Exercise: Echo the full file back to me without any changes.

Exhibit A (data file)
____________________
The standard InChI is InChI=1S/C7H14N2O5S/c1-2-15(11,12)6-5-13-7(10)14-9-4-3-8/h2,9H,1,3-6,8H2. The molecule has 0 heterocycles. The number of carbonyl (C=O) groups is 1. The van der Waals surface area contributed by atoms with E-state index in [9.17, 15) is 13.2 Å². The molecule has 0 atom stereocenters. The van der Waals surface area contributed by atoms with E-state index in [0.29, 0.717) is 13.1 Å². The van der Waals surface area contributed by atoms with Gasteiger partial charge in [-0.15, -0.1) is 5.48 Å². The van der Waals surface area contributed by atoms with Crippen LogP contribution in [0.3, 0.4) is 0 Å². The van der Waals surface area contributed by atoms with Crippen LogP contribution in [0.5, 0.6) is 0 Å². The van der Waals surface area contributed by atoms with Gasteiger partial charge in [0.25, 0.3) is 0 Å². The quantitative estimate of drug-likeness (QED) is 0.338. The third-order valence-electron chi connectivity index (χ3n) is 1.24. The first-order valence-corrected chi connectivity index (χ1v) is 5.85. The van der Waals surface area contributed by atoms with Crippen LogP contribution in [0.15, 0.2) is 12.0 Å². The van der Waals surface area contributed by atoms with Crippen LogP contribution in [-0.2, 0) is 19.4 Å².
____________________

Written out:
The standard InChI is InChI=1S/C7H14N2O5S/c1-2-15(11,12)6-5-13-7(10)14-9-4-3-8/h2,9H,1,3-6,8H2. The molecule has 0 heterocycles. The number of carbonyl (C=O) groups is 1. The van der Waals surface area contributed by atoms with E-state index in [9.17, 15) is 13.2 Å². The molecule has 0 atom stereocenters. The van der Waals surface area contributed by atoms with E-state index in [0.29, 0.717) is 13.1 Å². The van der Waals surface area contributed by atoms with Gasteiger partial charge in [-0.15, -0.1) is 5.48 Å². The van der Waals surface area contributed by atoms with Crippen LogP contribution in [0.3, 0.4) is 0 Å². The van der Waals surface area contributed by atoms with Crippen LogP contribution in [0.5, 0.6) is 0 Å². The van der Waals surface area contributed by atoms with Gasteiger partial charge in [0.25, 0.3) is 0 Å². The quantitative estimate of drug-likeness (QED) is 0.338. The third-order valence-electron chi connectivity index (χ3n) is 1.24. The first-order valence-corrected chi connectivity index (χ1v) is 5.85. The van der Waals surface area contributed by atoms with Crippen LogP contribution in [0.15, 0.2) is 12.0 Å². The van der Waals surface area contributed by atoms with Crippen LogP contribution in [-0.2, 0) is 19.4 Å².